She suggests that medical professionals recognize that patients, particularly women, with a history of military sexual trauma or other exposures to trauma may have higher cardiovascular risk.
“Unwanted sexual contact and sexual assault in the workplace are not limited to military environments. Thus, non-VA providers may also consider the significance of these findings when caring for non-veterans who have a history of sexual trauma,” Gaffey said.
Limitations of the study are that it included mostly younger, post-9/11 veterans, and just 12% of those studied were women, so the findings might differ among older veterans, and among a group that includes a higher proportion of women.
“Previous research shows that women are about 10 times more likely than men to report military sexual trauma, therefore, associations among military sexual trauma, hypertension, and the negative effects on cardiovascular health may differ for women and men,” Gaffey said. “Links between a history of sexual trauma and cardiovascular risk could also differ for men and women without a history of military service.”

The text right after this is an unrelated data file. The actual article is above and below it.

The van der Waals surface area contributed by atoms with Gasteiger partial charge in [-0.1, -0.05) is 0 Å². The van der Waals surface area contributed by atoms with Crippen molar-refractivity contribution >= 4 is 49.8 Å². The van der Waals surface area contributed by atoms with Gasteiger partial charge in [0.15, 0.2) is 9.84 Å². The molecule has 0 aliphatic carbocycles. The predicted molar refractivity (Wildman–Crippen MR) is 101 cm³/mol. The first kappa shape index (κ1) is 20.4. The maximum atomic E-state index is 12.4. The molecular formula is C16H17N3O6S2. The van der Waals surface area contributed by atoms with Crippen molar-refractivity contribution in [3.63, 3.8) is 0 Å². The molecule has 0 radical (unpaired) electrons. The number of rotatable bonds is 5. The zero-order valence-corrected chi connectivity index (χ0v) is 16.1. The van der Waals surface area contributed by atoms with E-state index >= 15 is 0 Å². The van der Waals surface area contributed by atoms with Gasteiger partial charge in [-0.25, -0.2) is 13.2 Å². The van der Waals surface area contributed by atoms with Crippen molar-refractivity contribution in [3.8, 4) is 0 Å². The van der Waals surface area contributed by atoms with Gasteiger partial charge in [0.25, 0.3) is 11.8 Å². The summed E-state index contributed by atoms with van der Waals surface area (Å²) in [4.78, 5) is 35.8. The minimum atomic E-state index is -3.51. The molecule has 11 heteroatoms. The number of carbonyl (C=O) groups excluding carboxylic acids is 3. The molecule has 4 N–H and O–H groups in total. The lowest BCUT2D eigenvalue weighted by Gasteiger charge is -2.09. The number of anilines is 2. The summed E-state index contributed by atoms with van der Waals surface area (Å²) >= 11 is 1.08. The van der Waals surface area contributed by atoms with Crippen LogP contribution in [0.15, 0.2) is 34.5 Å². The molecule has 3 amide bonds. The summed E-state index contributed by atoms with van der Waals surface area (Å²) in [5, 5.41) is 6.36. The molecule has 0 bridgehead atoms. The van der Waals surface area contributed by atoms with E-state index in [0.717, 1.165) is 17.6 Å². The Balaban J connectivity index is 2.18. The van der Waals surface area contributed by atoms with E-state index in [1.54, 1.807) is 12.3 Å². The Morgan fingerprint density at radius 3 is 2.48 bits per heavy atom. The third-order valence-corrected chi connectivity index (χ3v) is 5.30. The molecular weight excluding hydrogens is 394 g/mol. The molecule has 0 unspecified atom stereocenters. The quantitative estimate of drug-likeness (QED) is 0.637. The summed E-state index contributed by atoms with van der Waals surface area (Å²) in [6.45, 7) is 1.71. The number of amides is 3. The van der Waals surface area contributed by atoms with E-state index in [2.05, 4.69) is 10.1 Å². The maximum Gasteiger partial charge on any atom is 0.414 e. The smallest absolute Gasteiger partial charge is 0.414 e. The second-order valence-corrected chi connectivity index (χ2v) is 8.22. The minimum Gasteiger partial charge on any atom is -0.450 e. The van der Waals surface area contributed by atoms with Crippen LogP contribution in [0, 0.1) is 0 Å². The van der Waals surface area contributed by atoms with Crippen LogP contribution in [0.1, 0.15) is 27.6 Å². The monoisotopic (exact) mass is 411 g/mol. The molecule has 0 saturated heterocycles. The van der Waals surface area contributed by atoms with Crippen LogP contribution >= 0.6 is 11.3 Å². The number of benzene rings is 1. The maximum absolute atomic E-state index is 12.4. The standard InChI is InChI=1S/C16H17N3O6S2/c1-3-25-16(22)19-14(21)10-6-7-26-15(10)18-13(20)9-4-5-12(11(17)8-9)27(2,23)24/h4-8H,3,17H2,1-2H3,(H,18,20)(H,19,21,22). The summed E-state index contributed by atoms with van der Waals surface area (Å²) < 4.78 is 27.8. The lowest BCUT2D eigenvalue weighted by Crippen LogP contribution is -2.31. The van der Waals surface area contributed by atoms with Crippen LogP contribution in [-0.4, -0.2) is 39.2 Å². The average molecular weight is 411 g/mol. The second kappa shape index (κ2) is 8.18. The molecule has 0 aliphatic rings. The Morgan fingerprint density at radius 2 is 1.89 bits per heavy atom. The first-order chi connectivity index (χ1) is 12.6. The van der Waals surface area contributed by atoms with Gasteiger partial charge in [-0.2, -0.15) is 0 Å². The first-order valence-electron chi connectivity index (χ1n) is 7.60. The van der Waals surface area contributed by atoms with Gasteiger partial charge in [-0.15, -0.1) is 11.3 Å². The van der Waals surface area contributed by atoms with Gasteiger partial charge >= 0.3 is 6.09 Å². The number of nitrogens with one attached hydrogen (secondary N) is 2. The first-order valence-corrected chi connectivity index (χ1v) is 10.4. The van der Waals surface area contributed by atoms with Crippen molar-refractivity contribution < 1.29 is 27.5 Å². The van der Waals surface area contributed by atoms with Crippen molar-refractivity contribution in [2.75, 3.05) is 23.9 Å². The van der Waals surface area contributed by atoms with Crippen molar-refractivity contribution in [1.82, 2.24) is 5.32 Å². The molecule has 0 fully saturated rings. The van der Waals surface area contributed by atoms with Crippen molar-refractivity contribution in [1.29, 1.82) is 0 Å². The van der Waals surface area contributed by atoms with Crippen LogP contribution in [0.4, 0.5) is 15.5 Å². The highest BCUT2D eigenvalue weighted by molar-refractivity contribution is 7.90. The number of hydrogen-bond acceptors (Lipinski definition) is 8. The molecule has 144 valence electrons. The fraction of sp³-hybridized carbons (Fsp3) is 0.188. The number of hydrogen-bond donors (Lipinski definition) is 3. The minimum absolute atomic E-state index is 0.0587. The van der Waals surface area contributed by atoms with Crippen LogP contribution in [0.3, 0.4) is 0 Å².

Co-authors are Lindsey Rosman, Ph.D.; Sally G. Haskell, M.D.; Cynthia A. Brandt, M.D.; Jason J. Sico, M.D.; Lori A. Bastian, M.D.; Jim Dziura, Ph.D.; and Matthew M. Burg, Ph.D. Authors’ disclosures are listed in the abstract.
The study was funded by the U.S. Department of Veterans Affairs.
Conference presentation: #48 in Session 8B, Wednesday, Sept. 29, 2021